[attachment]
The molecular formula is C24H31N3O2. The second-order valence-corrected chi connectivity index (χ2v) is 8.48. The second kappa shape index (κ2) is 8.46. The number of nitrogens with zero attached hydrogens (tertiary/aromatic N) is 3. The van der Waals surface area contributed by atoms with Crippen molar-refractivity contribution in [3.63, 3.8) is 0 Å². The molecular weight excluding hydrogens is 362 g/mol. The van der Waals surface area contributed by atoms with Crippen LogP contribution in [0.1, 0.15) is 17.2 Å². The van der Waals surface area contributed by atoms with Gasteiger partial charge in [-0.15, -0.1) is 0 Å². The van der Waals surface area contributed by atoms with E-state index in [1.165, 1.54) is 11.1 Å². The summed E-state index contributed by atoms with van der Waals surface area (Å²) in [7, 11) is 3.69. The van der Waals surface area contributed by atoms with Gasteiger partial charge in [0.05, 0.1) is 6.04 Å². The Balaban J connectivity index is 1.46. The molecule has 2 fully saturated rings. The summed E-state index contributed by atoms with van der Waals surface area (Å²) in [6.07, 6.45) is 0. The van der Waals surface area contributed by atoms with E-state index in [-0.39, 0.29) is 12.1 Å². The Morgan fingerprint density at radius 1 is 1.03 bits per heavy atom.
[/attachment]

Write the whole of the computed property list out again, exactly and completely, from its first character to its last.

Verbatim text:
The molecular formula is C24H31N3O2. The second-order valence-corrected chi connectivity index (χ2v) is 8.48. The second kappa shape index (κ2) is 8.46. The number of nitrogens with zero attached hydrogens (tertiary/aromatic N) is 3. The van der Waals surface area contributed by atoms with Crippen molar-refractivity contribution in [3.63, 3.8) is 0 Å². The molecular weight excluding hydrogens is 362 g/mol. The van der Waals surface area contributed by atoms with Crippen LogP contribution in [0.1, 0.15) is 17.2 Å². The van der Waals surface area contributed by atoms with Gasteiger partial charge in [-0.15, -0.1) is 0 Å². The van der Waals surface area contributed by atoms with E-state index in [1.165, 1.54) is 11.1 Å². The summed E-state index contributed by atoms with van der Waals surface area (Å²) in [7, 11) is 3.69. The van der Waals surface area contributed by atoms with Gasteiger partial charge in [0.05, 0.1) is 6.04 Å². The Balaban J connectivity index is 1.46. The molecule has 2 fully saturated rings. The summed E-state index contributed by atoms with van der Waals surface area (Å²) in [6.07, 6.45) is 0. The van der Waals surface area contributed by atoms with E-state index in [-0.39, 0.29) is 12.1 Å². The Morgan fingerprint density at radius 1 is 1.03 bits per heavy atom.